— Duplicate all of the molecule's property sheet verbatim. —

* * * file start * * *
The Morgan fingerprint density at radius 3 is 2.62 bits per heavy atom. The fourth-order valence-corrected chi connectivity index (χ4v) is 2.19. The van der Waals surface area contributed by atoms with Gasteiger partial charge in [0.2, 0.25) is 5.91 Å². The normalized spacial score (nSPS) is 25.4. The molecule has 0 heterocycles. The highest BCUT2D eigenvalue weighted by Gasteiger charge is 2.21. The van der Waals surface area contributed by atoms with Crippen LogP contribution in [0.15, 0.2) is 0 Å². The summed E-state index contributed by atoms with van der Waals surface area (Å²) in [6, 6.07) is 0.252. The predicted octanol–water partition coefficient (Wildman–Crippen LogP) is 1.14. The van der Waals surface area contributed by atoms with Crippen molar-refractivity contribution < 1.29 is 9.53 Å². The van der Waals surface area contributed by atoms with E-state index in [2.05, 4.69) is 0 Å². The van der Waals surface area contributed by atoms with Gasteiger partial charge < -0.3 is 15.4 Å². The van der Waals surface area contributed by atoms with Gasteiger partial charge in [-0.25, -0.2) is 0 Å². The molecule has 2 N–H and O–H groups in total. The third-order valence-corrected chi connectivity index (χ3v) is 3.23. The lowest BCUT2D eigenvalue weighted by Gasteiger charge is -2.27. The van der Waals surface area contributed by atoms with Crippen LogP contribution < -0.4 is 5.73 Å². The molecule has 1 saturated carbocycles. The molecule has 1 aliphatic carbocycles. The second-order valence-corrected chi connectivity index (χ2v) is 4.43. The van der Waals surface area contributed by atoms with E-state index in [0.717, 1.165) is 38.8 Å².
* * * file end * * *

The Morgan fingerprint density at radius 3 is 2.62 bits per heavy atom. The fourth-order valence-corrected chi connectivity index (χ4v) is 2.19. The van der Waals surface area contributed by atoms with Gasteiger partial charge in [0.2, 0.25) is 5.91 Å². The normalized spacial score (nSPS) is 25.4. The molecule has 0 heterocycles. The highest BCUT2D eigenvalue weighted by Gasteiger charge is 2.21. The van der Waals surface area contributed by atoms with Crippen LogP contribution in [0.15, 0.2) is 0 Å². The summed E-state index contributed by atoms with van der Waals surface area (Å²) in [6, 6.07) is 0.252. The predicted octanol–water partition coefficient (Wildman–Crippen LogP) is 1.14. The van der Waals surface area contributed by atoms with Crippen molar-refractivity contribution < 1.29 is 9.53 Å². The van der Waals surface area contributed by atoms with E-state index in [2.05, 4.69) is 0 Å². The van der Waals surface area contributed by atoms with Gasteiger partial charge < -0.3 is 15.4 Å². The van der Waals surface area contributed by atoms with Gasteiger partial charge in [-0.25, -0.2) is 0 Å². The molecule has 2 N–H and O–H groups in total. The third-order valence-corrected chi connectivity index (χ3v) is 3.23. The lowest BCUT2D eigenvalue weighted by Gasteiger charge is -2.27. The van der Waals surface area contributed by atoms with Crippen LogP contribution < -0.4 is 5.73 Å². The molecule has 1 saturated carbocycles. The molecule has 1 aliphatic carbocycles. The second-order valence-corrected chi connectivity index (χ2v) is 4.43. The van der Waals surface area contributed by atoms with E-state index in [0.717, 1.165) is 38.8 Å².